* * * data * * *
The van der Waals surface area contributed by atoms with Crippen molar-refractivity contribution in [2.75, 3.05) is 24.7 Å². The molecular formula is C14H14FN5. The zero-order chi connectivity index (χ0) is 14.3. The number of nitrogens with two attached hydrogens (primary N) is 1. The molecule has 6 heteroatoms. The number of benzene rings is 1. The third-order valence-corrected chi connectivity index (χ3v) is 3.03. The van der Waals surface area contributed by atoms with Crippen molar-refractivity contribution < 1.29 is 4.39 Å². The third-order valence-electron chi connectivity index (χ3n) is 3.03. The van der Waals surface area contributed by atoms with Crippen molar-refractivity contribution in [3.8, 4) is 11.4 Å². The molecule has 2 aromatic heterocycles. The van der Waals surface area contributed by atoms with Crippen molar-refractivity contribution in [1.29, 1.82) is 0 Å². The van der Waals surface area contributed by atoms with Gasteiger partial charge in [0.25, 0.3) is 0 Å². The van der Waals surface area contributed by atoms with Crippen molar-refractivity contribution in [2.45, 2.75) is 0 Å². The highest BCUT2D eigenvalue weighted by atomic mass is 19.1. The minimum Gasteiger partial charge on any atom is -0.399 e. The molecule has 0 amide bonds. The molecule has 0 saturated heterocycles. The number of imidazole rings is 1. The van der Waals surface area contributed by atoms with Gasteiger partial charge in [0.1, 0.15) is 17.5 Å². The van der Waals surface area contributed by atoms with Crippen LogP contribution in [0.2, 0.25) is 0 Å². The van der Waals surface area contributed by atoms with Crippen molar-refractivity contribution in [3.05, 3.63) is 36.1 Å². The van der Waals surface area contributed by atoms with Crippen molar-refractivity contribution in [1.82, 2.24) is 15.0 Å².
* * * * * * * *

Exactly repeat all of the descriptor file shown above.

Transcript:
The van der Waals surface area contributed by atoms with Crippen molar-refractivity contribution in [2.75, 3.05) is 24.7 Å². The molecular formula is C14H14FN5. The zero-order chi connectivity index (χ0) is 14.3. The number of nitrogens with two attached hydrogens (primary N) is 1. The molecule has 6 heteroatoms. The number of benzene rings is 1. The third-order valence-corrected chi connectivity index (χ3v) is 3.03. The van der Waals surface area contributed by atoms with Crippen molar-refractivity contribution < 1.29 is 4.39 Å². The third-order valence-electron chi connectivity index (χ3n) is 3.03. The van der Waals surface area contributed by atoms with Crippen molar-refractivity contribution in [3.8, 4) is 11.4 Å². The molecule has 2 aromatic heterocycles. The van der Waals surface area contributed by atoms with Crippen molar-refractivity contribution in [1.29, 1.82) is 0 Å². The van der Waals surface area contributed by atoms with Gasteiger partial charge in [0.25, 0.3) is 0 Å². The van der Waals surface area contributed by atoms with Crippen molar-refractivity contribution in [2.45, 2.75) is 0 Å². The highest BCUT2D eigenvalue weighted by atomic mass is 19.1. The minimum Gasteiger partial charge on any atom is -0.399 e. The molecule has 0 amide bonds. The molecule has 0 saturated heterocycles. The number of imidazole rings is 1. The van der Waals surface area contributed by atoms with Gasteiger partial charge in [0.1, 0.15) is 17.5 Å². The van der Waals surface area contributed by atoms with Crippen LogP contribution in [0.2, 0.25) is 0 Å². The van der Waals surface area contributed by atoms with Crippen molar-refractivity contribution in [3.05, 3.63) is 36.1 Å². The van der Waals surface area contributed by atoms with Crippen molar-refractivity contribution in [1.82, 2.24) is 15.0 Å².